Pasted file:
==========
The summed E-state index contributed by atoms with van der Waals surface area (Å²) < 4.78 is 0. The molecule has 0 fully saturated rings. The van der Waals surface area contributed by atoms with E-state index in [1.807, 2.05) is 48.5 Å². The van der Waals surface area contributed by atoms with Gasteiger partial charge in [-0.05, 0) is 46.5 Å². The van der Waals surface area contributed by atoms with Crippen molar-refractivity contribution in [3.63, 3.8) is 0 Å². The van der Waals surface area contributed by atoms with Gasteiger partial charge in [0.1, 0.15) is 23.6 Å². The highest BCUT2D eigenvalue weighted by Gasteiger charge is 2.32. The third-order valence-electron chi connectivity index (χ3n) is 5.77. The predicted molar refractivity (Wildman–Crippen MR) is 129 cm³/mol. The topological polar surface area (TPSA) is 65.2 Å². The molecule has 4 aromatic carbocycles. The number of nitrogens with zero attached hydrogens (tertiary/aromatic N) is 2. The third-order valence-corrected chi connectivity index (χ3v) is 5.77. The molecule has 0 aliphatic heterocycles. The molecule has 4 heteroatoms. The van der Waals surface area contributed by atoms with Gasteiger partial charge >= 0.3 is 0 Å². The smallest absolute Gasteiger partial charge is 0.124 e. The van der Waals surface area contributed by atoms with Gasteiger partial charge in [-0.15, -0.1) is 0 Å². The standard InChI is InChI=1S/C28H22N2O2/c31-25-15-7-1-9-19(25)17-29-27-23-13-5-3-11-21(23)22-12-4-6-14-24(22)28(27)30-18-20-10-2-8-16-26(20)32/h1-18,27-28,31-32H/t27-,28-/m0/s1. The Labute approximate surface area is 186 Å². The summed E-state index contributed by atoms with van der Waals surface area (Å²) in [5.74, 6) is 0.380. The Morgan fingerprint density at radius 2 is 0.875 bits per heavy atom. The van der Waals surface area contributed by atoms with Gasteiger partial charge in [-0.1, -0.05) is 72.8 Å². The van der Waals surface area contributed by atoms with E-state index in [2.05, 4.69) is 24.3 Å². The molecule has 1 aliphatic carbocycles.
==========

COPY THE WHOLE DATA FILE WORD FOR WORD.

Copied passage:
The summed E-state index contributed by atoms with van der Waals surface area (Å²) < 4.78 is 0. The molecule has 0 fully saturated rings. The van der Waals surface area contributed by atoms with E-state index in [1.807, 2.05) is 48.5 Å². The van der Waals surface area contributed by atoms with Gasteiger partial charge in [-0.05, 0) is 46.5 Å². The van der Waals surface area contributed by atoms with Crippen molar-refractivity contribution in [3.63, 3.8) is 0 Å². The van der Waals surface area contributed by atoms with Gasteiger partial charge in [0.1, 0.15) is 23.6 Å². The highest BCUT2D eigenvalue weighted by Gasteiger charge is 2.32. The third-order valence-electron chi connectivity index (χ3n) is 5.77. The predicted molar refractivity (Wildman–Crippen MR) is 129 cm³/mol. The topological polar surface area (TPSA) is 65.2 Å². The molecule has 4 aromatic carbocycles. The number of nitrogens with zero attached hydrogens (tertiary/aromatic N) is 2. The third-order valence-corrected chi connectivity index (χ3v) is 5.77. The molecule has 0 aliphatic heterocycles. The molecule has 4 heteroatoms. The van der Waals surface area contributed by atoms with Gasteiger partial charge >= 0.3 is 0 Å². The smallest absolute Gasteiger partial charge is 0.124 e. The van der Waals surface area contributed by atoms with Gasteiger partial charge in [-0.15, -0.1) is 0 Å². The standard InChI is InChI=1S/C28H22N2O2/c31-25-15-7-1-9-19(25)17-29-27-23-13-5-3-11-21(23)22-12-4-6-14-24(22)28(27)30-18-20-10-2-8-16-26(20)32/h1-18,27-28,31-32H/t27-,28-/m0/s1. The Labute approximate surface area is 186 Å². The summed E-state index contributed by atoms with van der Waals surface area (Å²) in [5.74, 6) is 0.380. The Morgan fingerprint density at radius 2 is 0.875 bits per heavy atom. The van der Waals surface area contributed by atoms with Gasteiger partial charge in [-0.1, -0.05) is 72.8 Å². The van der Waals surface area contributed by atoms with E-state index in [2.05, 4.69) is 24.3 Å². The molecule has 1 aliphatic carbocycles.